From a previous post (Sensitivity of Global Temperature), I was able to detect the differential CO2 sensitivity to global temperature variations. The correlation of temperature anomaly against d[CO2] is very strong with zero lag and a ratio of about 1 PPM change in CO2 per degree temperature change detected per month.

Now, this does not seem like much of a problem, as naively a 1 degree change over a long time span should only add one PPM during the interval. However, two special considerations are involved here. First, the measure being detected is a differential

*rate*of CO2 production and we all know that sustained rates can accumulate into a significant quantities of a substance over time. Secondly, the atmospheric CO2 has a significant adjustment time and the excess isn't immediately reincorporated into sequestering sites. To check this, consider that a slow linear rate of 0.01 degree change per year when accumulated over 100 years will lead to a 50 PPM accumulation,

*if the excess CO2 is not removed from the system*. This is a simple integration where f(T(t)) is the integration function :

$$ [CO2] = f_{co_2}(T(t)) = \int^{100}_0 0.01 t\, dt = \frac{1}{2} 0.01 * 100^2 = 50 $$

The sanity check on this is if you consider that a temperature anomaly of 1 degree change held over 100 years would release 100 PPM into the atmosphere. This is simply a result of Henry's Law applied to the ocean. The ocean has a large heat capacity and so will continue outgassing CO2 at a constant partial-pressure rate as long as the temperature has not reached the new thermal equilibrium. (The CO2 doesn't want to stay in an opened Coke can, and it really doesn't want to stay there when it gets warmed up)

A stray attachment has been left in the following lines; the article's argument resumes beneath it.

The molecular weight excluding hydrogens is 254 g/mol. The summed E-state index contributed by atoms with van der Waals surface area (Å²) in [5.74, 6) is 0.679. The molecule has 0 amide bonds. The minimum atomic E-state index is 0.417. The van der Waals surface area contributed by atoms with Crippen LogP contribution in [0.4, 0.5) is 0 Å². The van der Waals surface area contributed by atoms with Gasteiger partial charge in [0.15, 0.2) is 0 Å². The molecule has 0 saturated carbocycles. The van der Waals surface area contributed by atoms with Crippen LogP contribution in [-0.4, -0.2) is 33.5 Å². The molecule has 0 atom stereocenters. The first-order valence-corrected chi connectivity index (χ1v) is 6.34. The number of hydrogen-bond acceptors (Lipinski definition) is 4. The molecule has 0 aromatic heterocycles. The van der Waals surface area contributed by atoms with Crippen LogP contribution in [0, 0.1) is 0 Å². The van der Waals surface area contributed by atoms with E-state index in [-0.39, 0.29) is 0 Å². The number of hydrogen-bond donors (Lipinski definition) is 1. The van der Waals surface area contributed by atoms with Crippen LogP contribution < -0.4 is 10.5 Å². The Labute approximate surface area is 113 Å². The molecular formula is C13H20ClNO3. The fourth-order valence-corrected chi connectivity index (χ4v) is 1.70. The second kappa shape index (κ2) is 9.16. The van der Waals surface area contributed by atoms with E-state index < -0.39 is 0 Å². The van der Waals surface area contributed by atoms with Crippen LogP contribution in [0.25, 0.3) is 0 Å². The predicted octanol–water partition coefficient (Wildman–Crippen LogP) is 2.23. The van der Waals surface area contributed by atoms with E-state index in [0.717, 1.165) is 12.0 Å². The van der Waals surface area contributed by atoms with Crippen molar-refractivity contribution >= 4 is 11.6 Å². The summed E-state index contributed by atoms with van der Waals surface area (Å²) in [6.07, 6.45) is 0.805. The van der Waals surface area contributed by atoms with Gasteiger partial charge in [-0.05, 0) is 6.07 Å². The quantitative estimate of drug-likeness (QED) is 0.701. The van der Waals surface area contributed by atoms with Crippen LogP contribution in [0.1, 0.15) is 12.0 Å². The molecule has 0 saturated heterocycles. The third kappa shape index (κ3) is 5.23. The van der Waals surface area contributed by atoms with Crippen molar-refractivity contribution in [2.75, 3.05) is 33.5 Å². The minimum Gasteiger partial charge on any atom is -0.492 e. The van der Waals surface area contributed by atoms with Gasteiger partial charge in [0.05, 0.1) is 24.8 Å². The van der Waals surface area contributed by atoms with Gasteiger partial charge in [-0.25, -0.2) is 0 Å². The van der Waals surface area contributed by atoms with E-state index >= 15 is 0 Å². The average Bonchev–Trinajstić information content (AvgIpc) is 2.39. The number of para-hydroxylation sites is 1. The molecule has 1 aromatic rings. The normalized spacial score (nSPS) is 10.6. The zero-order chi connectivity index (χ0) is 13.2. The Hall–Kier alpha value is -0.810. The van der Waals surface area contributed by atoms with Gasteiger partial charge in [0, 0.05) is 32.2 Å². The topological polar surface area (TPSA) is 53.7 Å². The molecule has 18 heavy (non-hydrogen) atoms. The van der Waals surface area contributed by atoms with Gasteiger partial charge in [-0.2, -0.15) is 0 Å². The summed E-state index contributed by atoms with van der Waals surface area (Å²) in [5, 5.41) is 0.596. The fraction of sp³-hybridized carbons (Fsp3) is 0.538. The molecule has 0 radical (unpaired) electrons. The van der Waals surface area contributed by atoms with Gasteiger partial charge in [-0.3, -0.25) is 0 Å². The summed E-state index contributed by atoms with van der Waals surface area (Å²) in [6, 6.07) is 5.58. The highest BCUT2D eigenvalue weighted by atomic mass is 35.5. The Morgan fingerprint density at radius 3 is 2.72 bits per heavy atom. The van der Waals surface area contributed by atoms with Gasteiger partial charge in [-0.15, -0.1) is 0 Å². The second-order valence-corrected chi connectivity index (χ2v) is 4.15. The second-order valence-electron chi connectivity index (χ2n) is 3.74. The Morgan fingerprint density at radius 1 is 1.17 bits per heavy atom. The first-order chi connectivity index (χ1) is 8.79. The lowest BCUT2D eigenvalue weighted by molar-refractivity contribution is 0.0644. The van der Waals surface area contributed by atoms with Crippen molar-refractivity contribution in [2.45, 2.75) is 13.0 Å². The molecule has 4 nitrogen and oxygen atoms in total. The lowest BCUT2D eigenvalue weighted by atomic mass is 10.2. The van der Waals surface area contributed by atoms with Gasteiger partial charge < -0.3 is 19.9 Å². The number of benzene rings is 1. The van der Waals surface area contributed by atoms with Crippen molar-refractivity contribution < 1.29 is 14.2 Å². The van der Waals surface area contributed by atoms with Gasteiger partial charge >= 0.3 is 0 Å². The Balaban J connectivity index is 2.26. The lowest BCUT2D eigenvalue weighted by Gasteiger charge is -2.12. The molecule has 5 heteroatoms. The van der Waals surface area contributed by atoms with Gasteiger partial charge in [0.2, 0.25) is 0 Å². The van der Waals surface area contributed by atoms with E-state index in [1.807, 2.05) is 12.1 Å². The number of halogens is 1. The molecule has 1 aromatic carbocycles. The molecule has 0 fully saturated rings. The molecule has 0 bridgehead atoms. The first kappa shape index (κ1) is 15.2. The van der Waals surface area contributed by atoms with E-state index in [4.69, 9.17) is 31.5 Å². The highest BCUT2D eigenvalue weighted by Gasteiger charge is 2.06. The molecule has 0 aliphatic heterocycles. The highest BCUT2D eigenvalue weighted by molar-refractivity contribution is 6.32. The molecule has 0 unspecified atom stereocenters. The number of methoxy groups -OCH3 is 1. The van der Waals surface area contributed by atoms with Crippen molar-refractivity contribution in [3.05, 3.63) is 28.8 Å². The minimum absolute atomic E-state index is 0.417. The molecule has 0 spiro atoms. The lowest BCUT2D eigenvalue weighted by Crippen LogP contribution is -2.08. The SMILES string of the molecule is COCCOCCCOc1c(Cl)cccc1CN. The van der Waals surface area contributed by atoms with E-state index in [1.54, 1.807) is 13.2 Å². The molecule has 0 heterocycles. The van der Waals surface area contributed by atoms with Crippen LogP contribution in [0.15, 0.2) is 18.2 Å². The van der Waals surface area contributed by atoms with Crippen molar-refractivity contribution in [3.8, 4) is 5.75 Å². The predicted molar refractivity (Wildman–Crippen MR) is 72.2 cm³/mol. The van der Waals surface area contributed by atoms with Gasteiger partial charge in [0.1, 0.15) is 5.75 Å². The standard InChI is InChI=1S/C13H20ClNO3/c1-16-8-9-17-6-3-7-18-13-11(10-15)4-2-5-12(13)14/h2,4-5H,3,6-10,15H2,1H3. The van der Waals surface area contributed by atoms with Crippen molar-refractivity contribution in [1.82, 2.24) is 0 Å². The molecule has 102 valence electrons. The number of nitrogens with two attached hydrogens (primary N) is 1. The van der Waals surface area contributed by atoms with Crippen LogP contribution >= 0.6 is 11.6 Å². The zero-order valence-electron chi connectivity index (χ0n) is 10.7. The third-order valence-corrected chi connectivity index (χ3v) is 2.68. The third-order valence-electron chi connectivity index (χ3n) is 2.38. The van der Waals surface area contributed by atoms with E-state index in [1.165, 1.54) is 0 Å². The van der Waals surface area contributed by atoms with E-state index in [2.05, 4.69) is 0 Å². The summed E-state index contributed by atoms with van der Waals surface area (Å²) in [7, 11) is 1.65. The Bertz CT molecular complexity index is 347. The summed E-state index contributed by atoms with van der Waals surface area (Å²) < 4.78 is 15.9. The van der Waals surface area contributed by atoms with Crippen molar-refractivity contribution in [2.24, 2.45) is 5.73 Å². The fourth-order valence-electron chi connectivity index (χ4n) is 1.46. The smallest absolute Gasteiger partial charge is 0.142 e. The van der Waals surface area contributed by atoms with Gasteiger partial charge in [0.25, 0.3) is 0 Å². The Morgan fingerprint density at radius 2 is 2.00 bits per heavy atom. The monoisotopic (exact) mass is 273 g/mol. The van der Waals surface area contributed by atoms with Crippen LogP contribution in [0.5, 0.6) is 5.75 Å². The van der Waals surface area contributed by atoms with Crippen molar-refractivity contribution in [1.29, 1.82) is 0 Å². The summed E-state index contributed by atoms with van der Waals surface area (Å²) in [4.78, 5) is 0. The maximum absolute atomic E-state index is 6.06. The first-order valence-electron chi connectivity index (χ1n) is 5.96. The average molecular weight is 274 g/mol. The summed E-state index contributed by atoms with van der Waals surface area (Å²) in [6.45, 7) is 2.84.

So, if we try the impulse response we derived earlier (Derivation of MaxEnt Diffusion) to this problem, with a characteristic time that matches the IPCC model for Bern CC/TAR, standard:

As another sanity check, the convolution of this with a slow 1 degree change over the course of 100 years will lead to at least a 23 PPM CO2 increase.

Again, this occurs because we are far from any kind of equilibrium, with the ocean releasing the CO2 and the atmosphere retaining what has been released. The slow diffusion into the deep sequestering stores is just too gradual while the biotic carbon cycle is doing just that, cycling the carbon back and forth.

So now we are ready to redo the model of CO2 response to fossil-fuel emissions (Fat-Tail Impulse Response of CO2) with the extra positive feedback term due to temperature changes. This is not too hard as we just need to get temperature data that goes back far enough (the HADCRUT3 series goes back to 1850). So when we do the full combined convolution, we add in the integrated CO2 rate term f(T), which adds in the correction as the earth warms.

$$ [CO2] = FF(t) \otimes R(t) + f_{co_2}(T(t)) \otimes R(t) $$

When we compute the full convolution, the result looks like the following curve (baseline 290 PPM):

The extra CO2 addition is almost 20 PPM just as what we had predicted from the sanity check. The other interesting data feature is that it nearly recreates the cusp around the year 1940. The previous response curve did not pick that up because it is entirely caused by the positive-feedback warming during that time period. The effect is not strong but discernible.

We will continue to watch how this plays out. What is worth looking into is the catastrophic increase of CO2 that will occur as long as the temperature stays elevated and the oceans haven't equilibrated yet.

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